YAMPI SOUND-DEVELOPMENT OF IRON ORE DEPOSITS BY JAPANESE
With reference to your memorandum of 24th November 1937  on the above subject, I desire to inform you that the matter has been considered by the Defence Committee and the following observations by the Committee are submitted.
'1. The matter was considered by the Defence Committee in 1934 and again in 1935. The proposals then in view were as follows:-
(a) The formation of an Australian Company registered under Western Australian law and financed by Japanese interests to work the iron ore leases at Yampi and to deposit the ore in ships for export to Japan.
(b) The Australian Company to be wholly Australian controlled.
(c) Only Australian labour to be employed in Australia.
2. The Committee decided then that there was no objection to the proposal from the defence point of view, but, on the contrary, it would be advantageous in developing a further source of supply of iron ore in Australia.
3. The memorandum from the Department of Commerce now submitted disclosed the existence of an agreement between Japan Mining Company and the lessees (Brasserts) which involved a radical departure from the conditions for the development of the iron ore deposits at Yampi Sound as originally contemplated. The Defence Committee decided to submit the following observations from the defence and national aspects-
4. The Committee adhered to its previous decision that from a strategic point of view the harbour at Yampi Sound would not be likely to create any danger as a potential Naval base.
5. The Committee, however, was of opinion that the development of this area under the conditions set forth in the agreement between Japan Mining Company and Brasserts quoted in paragraph 6(d) of the memorandum from the Department of Commerce, would be an aid to the influx of Japanese into North Australian waters, thereby increasing the possibility of undesirable incidents and constituting a potential threat to Australia.
6. They observed that the number of Japanese at present engaged in the pearling industry had paved the way for Japanese penetration in North Australian waters. These operations are carried on outside territorial limits and therefore beyond Commonwealth control, whereas the development at Yampi Sound under the conditions of the agreement, if it involved the legal right of entry into Australia and residence therein, would carry this penetration to a further stage. In this connection, the Committee noted that the provision of the agreement quoted in paragraph 6(b) of the memorandum from the Department of Commerce was at variance with the conditions of the lease entered into between Brasserts and the Western Australian Government. The latter provides for cancellation of the lease in the event of the employment of Asiatics, whereas under the agreement, Brasserts are expected to secure the right of domicile for Japanese engineers and assistants.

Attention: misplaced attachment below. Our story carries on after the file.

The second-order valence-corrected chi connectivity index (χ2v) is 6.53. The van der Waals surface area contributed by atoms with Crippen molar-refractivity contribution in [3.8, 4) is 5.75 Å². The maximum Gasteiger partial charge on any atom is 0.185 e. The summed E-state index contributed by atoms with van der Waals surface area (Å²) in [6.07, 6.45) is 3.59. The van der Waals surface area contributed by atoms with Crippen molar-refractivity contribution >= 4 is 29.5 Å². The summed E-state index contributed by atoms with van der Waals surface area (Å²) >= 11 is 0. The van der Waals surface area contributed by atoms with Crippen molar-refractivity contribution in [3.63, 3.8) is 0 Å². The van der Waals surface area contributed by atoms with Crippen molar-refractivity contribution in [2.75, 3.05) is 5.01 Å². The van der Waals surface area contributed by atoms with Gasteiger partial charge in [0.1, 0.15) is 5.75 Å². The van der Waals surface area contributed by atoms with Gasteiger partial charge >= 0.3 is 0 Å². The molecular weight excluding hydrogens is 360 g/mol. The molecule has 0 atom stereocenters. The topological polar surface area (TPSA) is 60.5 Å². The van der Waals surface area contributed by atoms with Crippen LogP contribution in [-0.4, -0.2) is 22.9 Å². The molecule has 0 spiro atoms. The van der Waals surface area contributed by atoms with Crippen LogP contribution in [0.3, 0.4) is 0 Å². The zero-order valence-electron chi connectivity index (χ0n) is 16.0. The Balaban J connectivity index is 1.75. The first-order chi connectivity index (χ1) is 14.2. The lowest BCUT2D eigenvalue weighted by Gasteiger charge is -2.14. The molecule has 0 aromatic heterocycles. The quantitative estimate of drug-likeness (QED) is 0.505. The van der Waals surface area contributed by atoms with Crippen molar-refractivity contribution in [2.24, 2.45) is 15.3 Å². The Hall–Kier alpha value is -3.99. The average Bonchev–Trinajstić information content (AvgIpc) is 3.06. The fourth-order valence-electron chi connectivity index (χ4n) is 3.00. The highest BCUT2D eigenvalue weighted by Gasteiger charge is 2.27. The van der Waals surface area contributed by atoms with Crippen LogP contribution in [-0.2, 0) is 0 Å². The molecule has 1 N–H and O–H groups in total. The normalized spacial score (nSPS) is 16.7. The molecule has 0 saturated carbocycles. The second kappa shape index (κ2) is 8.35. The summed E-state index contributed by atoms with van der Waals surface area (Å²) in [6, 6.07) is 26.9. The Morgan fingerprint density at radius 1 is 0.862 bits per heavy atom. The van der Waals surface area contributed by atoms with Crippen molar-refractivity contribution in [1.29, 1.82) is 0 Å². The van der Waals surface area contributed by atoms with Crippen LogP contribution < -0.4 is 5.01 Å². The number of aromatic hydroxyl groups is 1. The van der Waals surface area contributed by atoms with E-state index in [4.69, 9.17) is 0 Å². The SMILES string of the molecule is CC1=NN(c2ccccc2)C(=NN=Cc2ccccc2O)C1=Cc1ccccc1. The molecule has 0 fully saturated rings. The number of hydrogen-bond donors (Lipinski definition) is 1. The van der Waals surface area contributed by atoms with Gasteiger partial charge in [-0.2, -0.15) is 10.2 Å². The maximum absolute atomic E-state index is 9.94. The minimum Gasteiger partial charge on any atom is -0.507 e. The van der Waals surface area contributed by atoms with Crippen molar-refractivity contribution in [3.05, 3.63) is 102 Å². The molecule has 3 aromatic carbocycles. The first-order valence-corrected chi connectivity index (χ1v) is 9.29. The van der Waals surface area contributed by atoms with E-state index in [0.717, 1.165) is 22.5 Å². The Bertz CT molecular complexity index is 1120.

7. The resources of iron ore in Australia appear at present to be an unknown quantity , but the Committee understands that the supply is by no means inexhaustible, consequently, it is of opinion that the proposal to allow the Japanese to have complete control of the output at Koolan Island for 50 years (paragraph 6(d) of the memorandum) , is a very dangerous one.
8. For the reasons stated above, the Defence Committee considered that there were Strong objections to the development of the iron ore deposits at Yampi Sound under the conditions set forth in the agreement between Brasserts and the Japan Mining Company, but they adhered to the view previously expressed that there is no objection from the defence point of view to its development on the basis of the proposals quoted in paragraph 1 above.'
F. G. SHEDDEN